PRESS RELEASE – July 10, 2019 What’s changed since the Bay Area’s Loma Prieta Earthquake in 1989…..Are we ready?

Published on Jul 10, 2019 at 05:19p.m.

To all of our Media Partners

What’s changed since the Bay Area’s Loma Prieta Earthquake in 1989…..Are we ready?

Please join us, Wednesday, July 10, starting from 1 to 3 pm at Fire Station 6, located at 700 Oak Grove Avenue in downtown Menlo Park for a demonstration of our earthquake preparedness capabilities, resilience and our response ability.

Here is what you will see:

  • Menlo Fire has the only Fire Stations in Northern California connected to the States Shake Alert Sensor Network via our Sky Alert interface and we will demonstrate how that system alerts the firefighters that an earthquake is coming and its ability to automatically open apparatus doors, turn on lights and turn off gas appliances. Representatives from Sky Alert will be on-site to demonstrate our system.

Fire Station 6 – Is one of two Fire Stations in Northern California to have a Shake Alert Notification System - Credit Peter Mootz Fire Photographer

  • We are asking the State to become the first public agency to combine the Shake Alert system with an area wide, audible, community notification system. We just budgeted $250k to start this important process and we will demonstrate how that works with our mobile trailered testing unit.

  • After the Loma Prieta Earthquake, Menlo Fire became the sponsoring agency for one of the Nations elite Urban Search and Rescue Task Forces. We are one of eight teams State Wide and twenty eight Nation Wide and smallest Fire Agency in the Country to sponsor a Search and Rescue Task Force. 

Task Force 3 – At the Oklahoma City Bombing 1995

  • Meet K9 Team George and Handler Tim Houweling from Mountain View Fire - Both searched for the remains of people after the Camp Fire in Paradise and for the woman who was buried along the beach in San Francisco last year. This unique capability and partnership highlights our Urban Search and Rescue Teams capabilities and what’s changed since 1989.

Tim and George at the Camp Fire

  • The Fire District was able to acquire specialized heavy equipment through our US&R Program for free. This Knuckle Boom from the former Concord Naval Weapons Station was also painted by Folsom Prison Paint Program for the cost of the paint. The unit has seen action from Hurricane Katrina to the Camp Fire.

Hurricane Katrina – 2005 – Moving debris out of the roadways

Camp Fire – 2018 – Lifting the roofs off of mobile homes so they can be checked by K9 Teams

  • Our new Heavy Rescue will go into service in August. This specialized apparatus cost $866k and carries over $250k in technical search and rescue equipment. It replaces an older unit that was purchased in 1992 and who’s replacement was delayed due to the recession. It will be on site for your review. Crew Training starts next week.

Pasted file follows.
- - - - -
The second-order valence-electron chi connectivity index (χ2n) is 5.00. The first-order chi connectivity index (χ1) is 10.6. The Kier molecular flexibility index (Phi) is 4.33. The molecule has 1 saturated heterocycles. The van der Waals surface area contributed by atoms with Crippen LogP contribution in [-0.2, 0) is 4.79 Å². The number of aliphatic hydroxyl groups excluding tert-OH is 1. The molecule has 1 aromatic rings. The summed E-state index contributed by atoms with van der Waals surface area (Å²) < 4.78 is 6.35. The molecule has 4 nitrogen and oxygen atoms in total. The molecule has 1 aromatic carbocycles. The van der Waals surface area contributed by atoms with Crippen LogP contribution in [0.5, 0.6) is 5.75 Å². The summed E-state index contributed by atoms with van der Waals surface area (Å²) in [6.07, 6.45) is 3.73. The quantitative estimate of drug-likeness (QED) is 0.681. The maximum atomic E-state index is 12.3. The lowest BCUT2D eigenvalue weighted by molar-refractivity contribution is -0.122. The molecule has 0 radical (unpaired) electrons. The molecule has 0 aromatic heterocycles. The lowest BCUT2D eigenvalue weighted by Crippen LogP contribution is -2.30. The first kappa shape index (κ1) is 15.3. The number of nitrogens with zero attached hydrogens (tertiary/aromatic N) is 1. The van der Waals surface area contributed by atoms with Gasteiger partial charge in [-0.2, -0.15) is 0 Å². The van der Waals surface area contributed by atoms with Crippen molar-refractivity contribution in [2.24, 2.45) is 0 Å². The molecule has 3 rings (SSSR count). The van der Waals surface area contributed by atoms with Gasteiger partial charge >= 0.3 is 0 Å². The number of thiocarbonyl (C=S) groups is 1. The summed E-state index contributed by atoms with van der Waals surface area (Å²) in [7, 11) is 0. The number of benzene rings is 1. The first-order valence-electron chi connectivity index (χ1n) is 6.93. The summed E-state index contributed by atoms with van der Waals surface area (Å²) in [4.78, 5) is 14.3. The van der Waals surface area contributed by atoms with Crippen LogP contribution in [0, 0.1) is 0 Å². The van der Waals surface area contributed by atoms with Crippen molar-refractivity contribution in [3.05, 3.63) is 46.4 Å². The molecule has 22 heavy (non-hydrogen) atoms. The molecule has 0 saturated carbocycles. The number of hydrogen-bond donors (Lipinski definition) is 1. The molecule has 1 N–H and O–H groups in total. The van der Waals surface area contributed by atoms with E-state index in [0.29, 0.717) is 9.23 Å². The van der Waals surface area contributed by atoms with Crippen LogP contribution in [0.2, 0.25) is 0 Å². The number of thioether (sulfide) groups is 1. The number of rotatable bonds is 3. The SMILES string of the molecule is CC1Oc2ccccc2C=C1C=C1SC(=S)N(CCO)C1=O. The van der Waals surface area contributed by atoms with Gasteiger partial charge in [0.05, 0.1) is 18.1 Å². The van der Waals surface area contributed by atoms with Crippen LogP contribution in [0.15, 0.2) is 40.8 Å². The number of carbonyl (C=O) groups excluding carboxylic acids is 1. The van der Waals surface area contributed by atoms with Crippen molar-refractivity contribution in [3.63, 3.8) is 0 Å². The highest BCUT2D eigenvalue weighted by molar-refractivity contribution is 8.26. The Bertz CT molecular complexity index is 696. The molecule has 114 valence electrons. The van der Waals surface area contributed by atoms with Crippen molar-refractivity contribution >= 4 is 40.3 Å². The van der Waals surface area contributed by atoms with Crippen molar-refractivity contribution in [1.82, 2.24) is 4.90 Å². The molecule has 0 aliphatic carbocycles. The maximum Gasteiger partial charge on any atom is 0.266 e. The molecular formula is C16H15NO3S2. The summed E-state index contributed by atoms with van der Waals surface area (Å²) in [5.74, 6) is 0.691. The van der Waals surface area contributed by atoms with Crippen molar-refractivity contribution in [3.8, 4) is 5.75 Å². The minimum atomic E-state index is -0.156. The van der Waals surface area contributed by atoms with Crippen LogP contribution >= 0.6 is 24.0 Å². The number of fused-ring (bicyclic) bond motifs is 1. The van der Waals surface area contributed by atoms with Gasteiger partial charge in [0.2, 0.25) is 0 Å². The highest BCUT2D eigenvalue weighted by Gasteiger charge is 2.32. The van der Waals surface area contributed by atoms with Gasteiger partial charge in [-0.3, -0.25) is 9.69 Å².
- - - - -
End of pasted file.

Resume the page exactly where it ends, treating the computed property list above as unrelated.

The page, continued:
Menlo Fire’s New Heavy Rescue – Credit Fire Photographer Peter Mootz

  • Menlo Fire’s Drone Program is well known world wide and integrated into how we operate. We now have Drone go bags in every Fire Station and will have 20 pilots trained up by the end of the year. We are the only Fire Agency to have flown drones to conduct damage assessments at every major Northern California Fire in the last two years. Using drones for rapid aerial situational awareness is a game changer for first responders and something we are counting on during a major disaster. We’ll show you how it works.

Captain Dennebaum flying a Drone over areas devastated by the Carr Fire and documenting the damage

  • Station 6 is our newest most resilient Fire Station. Don’t let the classic appearance fool you, it’s an all metal essential services structure intended to survive the next earthquake with emergency backup power, water and everything we will need to sustain emergency operations for the Community. The Station cost over $7 million dollars and is three times the size of the last structure.

Station 6 is a seismically resilient and fire proof structure built completely from steel

  • The Fire District has had a dedicated Paramedic Program for almost 25 years. Field Paramedics save lives and over half of our 100 front line personnel are Paramedics, more than any other Fire Agency in San Mateo County. We will show you what equipment we carry and why.

  • Meet Division Chief Manny Navarro. He was one of the incident commanders at the collapsed Cypress Freeway in Oakland in 1989 when he worked for Oakland Fire. Manny is a wealth of knowledge, experience and a well-spoken veteran search and rescue professional.

  • Meet Mike Ralston, our representative in charge of our Community Crisis Management Team that supports our CERT volunteers and our community “Get Ready” Program. He will talk about what individuals can do to prepare themselves, their families and how to help their community.

We look forward to seeing you!

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